Pam can now select an entity, to see everything that is planned in context of that item. As she selects a feature, Pam can see any user stories/defects associated with the specific feature. The tabs provide for easy navigation, with each entity having their own overview or metrics to report out in the context of work planned.
To start on the release management, Pam selects a backlog item (right). We can see multiple releases listed with visibility into the capacity of the releases. This helps us understand how much work is planned or unplanned and specific team’s capacity under each sprint is. This visibility allows Pam to optimize on her sprint planning, updating information in real time that allows Pam to make the quick decisions she needs.
As a product manager, Pam will be creating user stories. She needs the ability to give it a unique name, assign it to a release or sprint, and assign story points to the user stories (including epics/features) conceived. These story points are managed as Tasks, and are measured by hours to reflect actual developer effort undertaken. Pam is now able to add tasks as she creates her user stories, to streamline the release planning process. Tasks can be created at any point in time by someone who has been assigned the story or work effort using ALM Octane’s full planning capabilities.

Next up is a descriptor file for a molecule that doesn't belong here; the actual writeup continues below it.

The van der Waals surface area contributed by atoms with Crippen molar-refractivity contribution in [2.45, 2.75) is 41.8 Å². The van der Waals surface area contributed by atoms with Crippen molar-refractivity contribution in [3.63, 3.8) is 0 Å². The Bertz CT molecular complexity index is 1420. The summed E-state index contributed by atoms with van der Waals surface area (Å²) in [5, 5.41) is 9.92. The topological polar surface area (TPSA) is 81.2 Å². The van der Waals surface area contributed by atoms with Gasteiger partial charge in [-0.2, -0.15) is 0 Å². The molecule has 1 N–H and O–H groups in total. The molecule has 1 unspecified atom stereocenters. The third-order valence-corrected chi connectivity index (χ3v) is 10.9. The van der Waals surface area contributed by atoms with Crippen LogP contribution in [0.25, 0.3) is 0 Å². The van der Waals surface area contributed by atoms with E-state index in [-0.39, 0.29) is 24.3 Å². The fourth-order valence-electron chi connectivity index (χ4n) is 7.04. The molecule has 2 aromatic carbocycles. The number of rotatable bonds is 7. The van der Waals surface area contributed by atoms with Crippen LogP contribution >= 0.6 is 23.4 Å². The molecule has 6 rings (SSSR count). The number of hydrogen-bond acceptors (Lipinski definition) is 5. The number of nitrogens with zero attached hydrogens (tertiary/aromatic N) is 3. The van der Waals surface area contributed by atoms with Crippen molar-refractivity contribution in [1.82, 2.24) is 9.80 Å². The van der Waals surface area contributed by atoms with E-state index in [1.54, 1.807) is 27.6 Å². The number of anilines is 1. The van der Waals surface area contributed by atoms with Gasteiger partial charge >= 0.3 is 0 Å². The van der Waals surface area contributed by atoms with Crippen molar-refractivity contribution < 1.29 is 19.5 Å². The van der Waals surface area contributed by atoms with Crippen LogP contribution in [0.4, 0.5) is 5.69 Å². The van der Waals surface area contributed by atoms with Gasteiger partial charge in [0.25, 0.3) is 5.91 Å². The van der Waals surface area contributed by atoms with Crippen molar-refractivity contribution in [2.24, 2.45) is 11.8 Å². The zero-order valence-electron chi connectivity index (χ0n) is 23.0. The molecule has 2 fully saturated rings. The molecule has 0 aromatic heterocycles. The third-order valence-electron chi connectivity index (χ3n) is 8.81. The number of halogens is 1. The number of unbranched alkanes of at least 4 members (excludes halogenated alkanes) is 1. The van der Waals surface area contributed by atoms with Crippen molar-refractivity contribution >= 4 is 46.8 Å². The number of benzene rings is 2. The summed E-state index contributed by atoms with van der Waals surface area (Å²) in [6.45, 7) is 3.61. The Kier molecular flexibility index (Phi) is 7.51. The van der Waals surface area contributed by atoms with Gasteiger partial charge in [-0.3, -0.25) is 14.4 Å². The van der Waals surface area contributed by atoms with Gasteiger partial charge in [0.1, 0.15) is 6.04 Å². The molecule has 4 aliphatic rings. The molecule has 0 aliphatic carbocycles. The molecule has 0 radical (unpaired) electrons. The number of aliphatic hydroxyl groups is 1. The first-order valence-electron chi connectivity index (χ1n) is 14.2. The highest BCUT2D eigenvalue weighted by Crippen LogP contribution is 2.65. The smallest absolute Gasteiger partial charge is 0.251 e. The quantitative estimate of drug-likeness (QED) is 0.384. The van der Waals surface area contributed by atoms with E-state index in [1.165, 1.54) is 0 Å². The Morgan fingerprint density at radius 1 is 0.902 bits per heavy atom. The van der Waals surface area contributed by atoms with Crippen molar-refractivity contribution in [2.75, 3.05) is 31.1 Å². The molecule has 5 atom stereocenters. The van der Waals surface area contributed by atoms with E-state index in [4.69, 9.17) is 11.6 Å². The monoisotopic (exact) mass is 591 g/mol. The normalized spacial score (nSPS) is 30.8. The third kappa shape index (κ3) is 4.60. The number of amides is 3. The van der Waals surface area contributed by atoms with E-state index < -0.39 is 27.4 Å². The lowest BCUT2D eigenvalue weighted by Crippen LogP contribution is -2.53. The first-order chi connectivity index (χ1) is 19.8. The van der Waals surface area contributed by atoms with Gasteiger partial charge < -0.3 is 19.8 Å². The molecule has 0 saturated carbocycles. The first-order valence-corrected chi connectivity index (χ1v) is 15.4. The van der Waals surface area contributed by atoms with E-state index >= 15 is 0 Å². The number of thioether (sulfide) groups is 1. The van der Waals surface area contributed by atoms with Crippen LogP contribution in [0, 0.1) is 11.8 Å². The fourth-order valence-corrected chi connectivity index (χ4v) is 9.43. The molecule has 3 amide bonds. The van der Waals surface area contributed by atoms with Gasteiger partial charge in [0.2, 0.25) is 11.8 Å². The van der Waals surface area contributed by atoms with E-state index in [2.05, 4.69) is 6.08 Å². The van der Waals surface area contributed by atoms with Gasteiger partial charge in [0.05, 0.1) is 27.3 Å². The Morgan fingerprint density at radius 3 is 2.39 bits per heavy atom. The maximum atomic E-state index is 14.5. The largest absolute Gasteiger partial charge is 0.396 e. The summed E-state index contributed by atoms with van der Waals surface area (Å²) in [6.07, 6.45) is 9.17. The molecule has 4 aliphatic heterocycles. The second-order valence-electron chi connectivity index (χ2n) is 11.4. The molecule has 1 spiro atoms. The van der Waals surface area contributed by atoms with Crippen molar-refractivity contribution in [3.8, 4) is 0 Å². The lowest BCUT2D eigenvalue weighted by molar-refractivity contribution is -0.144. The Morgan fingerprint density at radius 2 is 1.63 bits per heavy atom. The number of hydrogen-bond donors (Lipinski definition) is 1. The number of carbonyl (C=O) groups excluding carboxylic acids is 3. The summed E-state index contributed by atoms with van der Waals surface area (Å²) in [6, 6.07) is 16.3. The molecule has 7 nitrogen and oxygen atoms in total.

As part of the planning cycle, Pam wants to be able to easily assign the work she has created to a corresponding release. She is able to do so by simply dragging and dropping this user story into the build release – including the flexibility of being able to assign work to a specific sprint or team in real time. In doing so, Pam is able to see the team’s velocity where the remaining capacity is automatically adjusted. This way, Pam can be assured that teams will have the capacity to take on any newly assigned work.
Pam is now able to report back to her VP of Apps, who will want to see an overall project reporting. ALM Octane offers visibility to the entire workspace with a separate dashboard in the Backlog module. All of the charts and graphs are actionable, you can click on them for metrics that can be further filtered and drilled down to the desired level of detail for each of the entities. Everything is actionable, measureable, and dynamic. Users like Pam can easily navigate and assess the information that matters.
In this blog, we see that ALM Octane covers all of the needs of agile planning teams as they plan for application project work. We also covered specific roles that a business analyst and product manager play in the process. We were able to create high-level business definitions in the requirements module, and detail user stories, tasks, and release planning in the Backlog. Now that we have planned backlog work, be on the lookout for next month’s blog where we will be creating and monitoring quality in the application releases, an learning how we create test coverage around your work.